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Fear Appeals and Their Impact

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“Fear Appeals and Their Impact” Joshua H. Myers University of Colorado Denver


Fear Appeals and Their Impact

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Fear appeals are a technique that can be found in many persuasive messages. In my paper I identify what a fear appeal is, how fear appeals work, the three different levels of fear appeal: High, moderate, and low, and provide an analysis of fear appeal in an antidrug advertisement. Fear appeals are persuasive messages that play on a person’s emotions and identifies the harmful consequences if the targeted audience does not comply with the recommended message. Through using fear appeals, advertisers are able to persuade their targeted audiences to their desired outcome. Fear appeals are a technique used by persuaders that is more commonly found in advertisements in present day. I concluded that fear appeals work and are effective when they are designed effectively.


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Human beings on a daily basis encounter numerous forms of persuasion. Persuasion is presented in various forms and works best when human beings are not aware of the persuasion taking place. Omar Swartz states “ Persuasion permeates everything we do and are: When you get up, drive/walk to campus, talk to friends, attend classes, seek advice, open your mail, wherever you go (Notes, pg. 4). Persuasion cannot be escaped whether by direct or indirect means. A form of persuasion that is more commonly adopted in present day advertising is fear appeal. This form of persuasion plays on people’s emotions in order to create a change in their behavior. Fear appeals can be found in many advertisements, especially in anti-drug, health promotion, and political advertisements. Fear appeals consist of three different levels: High, moderate, and low. In my paper I will identify the theory of fear appeal, how fear appeals work, and the three different levels of fear appeal. I will also examine and analyze an advertisement involving the use of both moderate and high fear appeals. I chose an advertisement that is anti-drug related and can be found on Colorado’s Methamphetamine Project website. The goal of this website is to inform kids of the danger that using crystal methamphetamine can have. Many advertisements on this web site use fear appeal in order to accomplish their goal- to persuade. The advertisement I will analyze is an anti methamphetamine drug use commercial that is targeted to teenage kids. By analyzing this advertisement, I will illustrate how the use of fear appeal was applied and the impact it has on its targeted audience.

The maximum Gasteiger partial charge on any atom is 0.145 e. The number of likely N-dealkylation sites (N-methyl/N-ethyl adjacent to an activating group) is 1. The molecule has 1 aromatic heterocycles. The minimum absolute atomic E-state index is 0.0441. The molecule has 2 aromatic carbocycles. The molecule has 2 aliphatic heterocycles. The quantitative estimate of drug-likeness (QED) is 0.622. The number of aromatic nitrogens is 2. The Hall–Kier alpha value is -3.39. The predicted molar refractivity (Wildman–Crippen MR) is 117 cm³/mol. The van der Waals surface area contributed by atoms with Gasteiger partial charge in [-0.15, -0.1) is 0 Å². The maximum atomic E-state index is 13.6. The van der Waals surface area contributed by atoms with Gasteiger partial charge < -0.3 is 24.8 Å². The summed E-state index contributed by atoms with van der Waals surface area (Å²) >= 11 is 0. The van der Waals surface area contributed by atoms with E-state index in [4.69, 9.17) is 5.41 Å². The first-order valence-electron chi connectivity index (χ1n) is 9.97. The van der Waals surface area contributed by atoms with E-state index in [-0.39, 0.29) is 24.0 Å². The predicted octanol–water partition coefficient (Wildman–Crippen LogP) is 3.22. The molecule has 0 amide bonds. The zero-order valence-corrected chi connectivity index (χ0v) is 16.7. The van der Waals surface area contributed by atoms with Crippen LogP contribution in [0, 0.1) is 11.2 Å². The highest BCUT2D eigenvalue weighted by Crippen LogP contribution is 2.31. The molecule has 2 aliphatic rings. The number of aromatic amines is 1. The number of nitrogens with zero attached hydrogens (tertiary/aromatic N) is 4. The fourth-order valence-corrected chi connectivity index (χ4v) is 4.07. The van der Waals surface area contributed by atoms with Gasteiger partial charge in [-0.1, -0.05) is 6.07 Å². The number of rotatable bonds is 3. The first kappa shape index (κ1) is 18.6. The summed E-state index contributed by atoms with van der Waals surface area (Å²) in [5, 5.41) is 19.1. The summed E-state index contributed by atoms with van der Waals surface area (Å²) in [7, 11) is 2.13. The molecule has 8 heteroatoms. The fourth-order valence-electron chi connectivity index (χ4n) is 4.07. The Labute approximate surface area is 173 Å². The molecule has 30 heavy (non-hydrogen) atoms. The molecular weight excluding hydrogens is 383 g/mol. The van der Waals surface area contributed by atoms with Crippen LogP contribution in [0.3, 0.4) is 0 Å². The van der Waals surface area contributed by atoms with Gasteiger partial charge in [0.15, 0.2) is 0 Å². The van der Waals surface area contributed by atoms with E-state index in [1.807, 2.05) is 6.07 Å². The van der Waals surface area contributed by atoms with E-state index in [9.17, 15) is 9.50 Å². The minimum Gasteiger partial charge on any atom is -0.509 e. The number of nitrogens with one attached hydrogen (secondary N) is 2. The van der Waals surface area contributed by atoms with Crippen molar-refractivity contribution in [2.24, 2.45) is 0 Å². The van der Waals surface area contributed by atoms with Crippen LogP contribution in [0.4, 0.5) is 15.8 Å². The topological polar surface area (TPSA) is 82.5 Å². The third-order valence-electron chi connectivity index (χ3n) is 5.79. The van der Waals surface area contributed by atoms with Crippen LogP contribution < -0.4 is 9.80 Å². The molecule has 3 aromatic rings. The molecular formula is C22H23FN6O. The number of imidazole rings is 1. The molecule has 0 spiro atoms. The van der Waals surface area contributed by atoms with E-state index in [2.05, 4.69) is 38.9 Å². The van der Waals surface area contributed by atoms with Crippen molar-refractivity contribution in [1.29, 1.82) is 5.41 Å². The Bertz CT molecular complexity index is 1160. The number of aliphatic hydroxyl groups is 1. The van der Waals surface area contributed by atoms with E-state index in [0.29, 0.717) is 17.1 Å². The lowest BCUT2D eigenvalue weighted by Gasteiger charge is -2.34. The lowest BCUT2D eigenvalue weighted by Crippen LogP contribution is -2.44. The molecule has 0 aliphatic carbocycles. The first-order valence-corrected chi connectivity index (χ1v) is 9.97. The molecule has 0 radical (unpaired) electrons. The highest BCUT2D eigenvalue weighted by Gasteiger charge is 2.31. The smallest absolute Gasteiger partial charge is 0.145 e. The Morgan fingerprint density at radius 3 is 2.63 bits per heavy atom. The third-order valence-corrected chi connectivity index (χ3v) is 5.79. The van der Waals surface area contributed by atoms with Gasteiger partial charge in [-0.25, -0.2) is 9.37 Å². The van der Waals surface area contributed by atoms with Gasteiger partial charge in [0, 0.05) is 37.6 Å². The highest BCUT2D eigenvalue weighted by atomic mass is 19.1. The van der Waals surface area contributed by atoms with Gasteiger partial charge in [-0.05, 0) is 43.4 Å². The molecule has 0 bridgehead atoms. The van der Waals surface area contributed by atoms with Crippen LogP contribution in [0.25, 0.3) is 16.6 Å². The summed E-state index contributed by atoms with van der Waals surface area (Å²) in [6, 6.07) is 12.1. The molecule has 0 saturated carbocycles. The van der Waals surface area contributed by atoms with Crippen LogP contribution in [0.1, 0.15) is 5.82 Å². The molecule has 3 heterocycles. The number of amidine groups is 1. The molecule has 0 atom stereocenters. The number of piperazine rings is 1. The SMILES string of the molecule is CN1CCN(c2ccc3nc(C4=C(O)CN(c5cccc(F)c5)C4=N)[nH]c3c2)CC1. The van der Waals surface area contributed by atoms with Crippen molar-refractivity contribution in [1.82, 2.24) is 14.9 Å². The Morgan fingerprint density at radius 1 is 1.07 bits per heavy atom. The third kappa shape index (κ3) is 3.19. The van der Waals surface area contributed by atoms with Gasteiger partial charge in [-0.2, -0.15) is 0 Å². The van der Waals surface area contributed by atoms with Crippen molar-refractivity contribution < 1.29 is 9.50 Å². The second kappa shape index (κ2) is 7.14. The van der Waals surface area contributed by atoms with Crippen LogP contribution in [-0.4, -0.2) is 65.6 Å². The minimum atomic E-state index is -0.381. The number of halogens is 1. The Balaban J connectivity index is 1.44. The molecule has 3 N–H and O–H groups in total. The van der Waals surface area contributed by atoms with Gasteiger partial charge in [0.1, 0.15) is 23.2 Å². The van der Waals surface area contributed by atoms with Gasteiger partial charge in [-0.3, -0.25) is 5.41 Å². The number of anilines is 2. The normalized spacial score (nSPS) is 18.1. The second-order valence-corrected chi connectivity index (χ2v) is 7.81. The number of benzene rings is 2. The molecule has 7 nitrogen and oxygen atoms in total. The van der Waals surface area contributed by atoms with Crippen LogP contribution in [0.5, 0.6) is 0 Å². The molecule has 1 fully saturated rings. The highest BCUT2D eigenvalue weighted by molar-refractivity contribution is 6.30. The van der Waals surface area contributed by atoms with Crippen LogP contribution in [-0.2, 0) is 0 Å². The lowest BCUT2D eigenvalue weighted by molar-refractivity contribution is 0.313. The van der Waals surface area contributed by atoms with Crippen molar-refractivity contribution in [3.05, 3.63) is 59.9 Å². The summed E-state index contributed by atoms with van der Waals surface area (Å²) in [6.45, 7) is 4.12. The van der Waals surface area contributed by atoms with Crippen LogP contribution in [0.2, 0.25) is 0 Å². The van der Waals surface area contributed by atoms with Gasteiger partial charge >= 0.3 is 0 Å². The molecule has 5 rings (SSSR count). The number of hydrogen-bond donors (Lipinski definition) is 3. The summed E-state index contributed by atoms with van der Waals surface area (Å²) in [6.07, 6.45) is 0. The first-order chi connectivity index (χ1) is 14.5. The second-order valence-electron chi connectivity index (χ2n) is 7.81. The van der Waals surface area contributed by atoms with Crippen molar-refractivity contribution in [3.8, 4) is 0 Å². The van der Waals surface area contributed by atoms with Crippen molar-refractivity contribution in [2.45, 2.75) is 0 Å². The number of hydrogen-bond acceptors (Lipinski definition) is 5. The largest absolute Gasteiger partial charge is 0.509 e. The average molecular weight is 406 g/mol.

What Is Fear Appeal? To understand fear appeal we must first define fear. According to dictionary.com